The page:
I love what I do for a living, but there are definitely some drawbacks. My friends and family will come to me with financial questions but will run from me like I have the plague if they are not following my advice. In fact, a family’s or friend’s communication with me after I give advice is my best indication if they are actually following my guidance. I find the more voice mails I leave, the more likely they are not following my guidance. Such was the case with one of my young cousins.

Samantha is a recent college graduate in her early twenties that recently landed her first job. Immediately, the “I wanna have” disease took over and she quickly found herself barely able to make it from paycheck to paycheck. We sat down and worked on a spending plan based on her lifestyle. As a Starbucks fanatic, I am the last person to deny someone a pumpkin spice latte, but I encourage people to create a budget so you are not “latteing” yourself out of paying off debt, building an emergency fund or saving for retirement. She took my advice…or so I thought.

After not hearing from her for months, which is unusual, I finally got her on the phone and she admitted that she had been avoiding me because she was not following the budget. Once I told her that it was okay, that a failed budget only means re-strategizing, we looked at ways to help her stick to her spending plan. If you are having trouble sticking to a budget, consider doing the following:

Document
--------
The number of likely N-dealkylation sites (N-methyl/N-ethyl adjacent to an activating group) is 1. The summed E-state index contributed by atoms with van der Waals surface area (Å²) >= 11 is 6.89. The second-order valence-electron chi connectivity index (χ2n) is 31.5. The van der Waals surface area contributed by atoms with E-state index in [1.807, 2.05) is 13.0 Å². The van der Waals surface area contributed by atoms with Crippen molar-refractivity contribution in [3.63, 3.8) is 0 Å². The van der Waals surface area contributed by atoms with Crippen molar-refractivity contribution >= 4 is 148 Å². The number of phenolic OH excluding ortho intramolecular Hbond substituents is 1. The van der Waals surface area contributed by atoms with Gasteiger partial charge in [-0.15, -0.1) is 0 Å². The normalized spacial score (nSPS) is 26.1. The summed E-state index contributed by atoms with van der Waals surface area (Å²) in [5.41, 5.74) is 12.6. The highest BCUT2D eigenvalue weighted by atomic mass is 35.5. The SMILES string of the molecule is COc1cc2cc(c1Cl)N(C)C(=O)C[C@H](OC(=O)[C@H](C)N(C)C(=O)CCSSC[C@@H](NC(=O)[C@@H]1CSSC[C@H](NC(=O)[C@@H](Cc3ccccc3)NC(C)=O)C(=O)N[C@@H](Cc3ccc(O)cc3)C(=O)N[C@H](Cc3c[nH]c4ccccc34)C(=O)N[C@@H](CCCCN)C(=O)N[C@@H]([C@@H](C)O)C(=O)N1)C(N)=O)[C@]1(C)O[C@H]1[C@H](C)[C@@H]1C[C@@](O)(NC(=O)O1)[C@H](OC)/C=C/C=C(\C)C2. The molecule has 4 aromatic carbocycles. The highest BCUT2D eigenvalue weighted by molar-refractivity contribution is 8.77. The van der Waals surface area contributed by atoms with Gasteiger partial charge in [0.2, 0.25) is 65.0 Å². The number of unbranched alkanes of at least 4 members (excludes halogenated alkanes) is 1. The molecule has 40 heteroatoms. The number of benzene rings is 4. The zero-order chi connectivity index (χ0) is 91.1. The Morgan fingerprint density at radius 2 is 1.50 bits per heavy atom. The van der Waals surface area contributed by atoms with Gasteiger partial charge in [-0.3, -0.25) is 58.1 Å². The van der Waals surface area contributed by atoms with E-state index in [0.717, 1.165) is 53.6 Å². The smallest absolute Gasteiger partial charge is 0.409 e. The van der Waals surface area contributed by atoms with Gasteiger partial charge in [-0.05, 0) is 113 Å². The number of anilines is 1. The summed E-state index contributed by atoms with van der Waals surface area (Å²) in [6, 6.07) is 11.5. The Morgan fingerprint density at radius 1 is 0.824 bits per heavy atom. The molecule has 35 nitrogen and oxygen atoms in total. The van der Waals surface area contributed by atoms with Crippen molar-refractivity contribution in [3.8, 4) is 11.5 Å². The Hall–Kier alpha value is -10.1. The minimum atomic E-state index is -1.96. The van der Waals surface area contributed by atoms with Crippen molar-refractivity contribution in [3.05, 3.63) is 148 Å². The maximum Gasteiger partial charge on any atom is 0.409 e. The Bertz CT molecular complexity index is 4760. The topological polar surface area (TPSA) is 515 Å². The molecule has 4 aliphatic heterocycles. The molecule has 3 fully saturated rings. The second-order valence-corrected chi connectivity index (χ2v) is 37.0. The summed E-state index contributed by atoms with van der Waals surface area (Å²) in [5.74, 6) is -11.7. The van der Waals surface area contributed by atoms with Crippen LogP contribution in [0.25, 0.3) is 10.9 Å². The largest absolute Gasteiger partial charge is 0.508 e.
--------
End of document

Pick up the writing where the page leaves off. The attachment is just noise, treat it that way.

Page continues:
1. Consider increasing some of the areas where you continuously overspend. Samantha struggled with eating out. She is young, single and in a new city. Her income allowed for some eating out so she decided to eat out 5 days a week, bring her lunch into work and eat at home twice a week.

She reduced her grocery budget and increased her eating out budget. Since part of the reason for her eating out was loneliness, I suggested having a potluck or pizza/home movie night with friends on one of the days when she eats at home to share the cost and for her to have company. Consider increasing your budget in areas where you constantly overspend. Remember, you have to make up for the overspending by decreasing spending in another area though.

2. Consider using cash for areas where you overspend. If you have areas where the problem is simply a lack of discipline as opposed to a need to increase spending, consider using cash. Some of the popular areas where people overspend are: groceries, clothing (this includes kids), eating out, entertainment, and gifts. If you overspend in any of these areas, consider using cash.

3. Find the method of tracking spending that works best for you. Samantha was tracking her spending with a great budgeting tool that she thought was too much work. She switched to her online banking budgeting tools, which streamlined the budgeting process for her. Her bank offered a robust app so she can stay connected to her budget online.

Consider how you want to access your info. If it is through your smartphone, consider online apps. If you want to not only budget but review investments and tackle debt, review online tools that can help you. If you are not sure where to start, consider doing what Samantha did and start with your bank’s online programs.

Remember to be patient when you start a new budget. There is almost always a need to make adjustments during the first three months. Hang in there and you will be a budgeting guru in no time!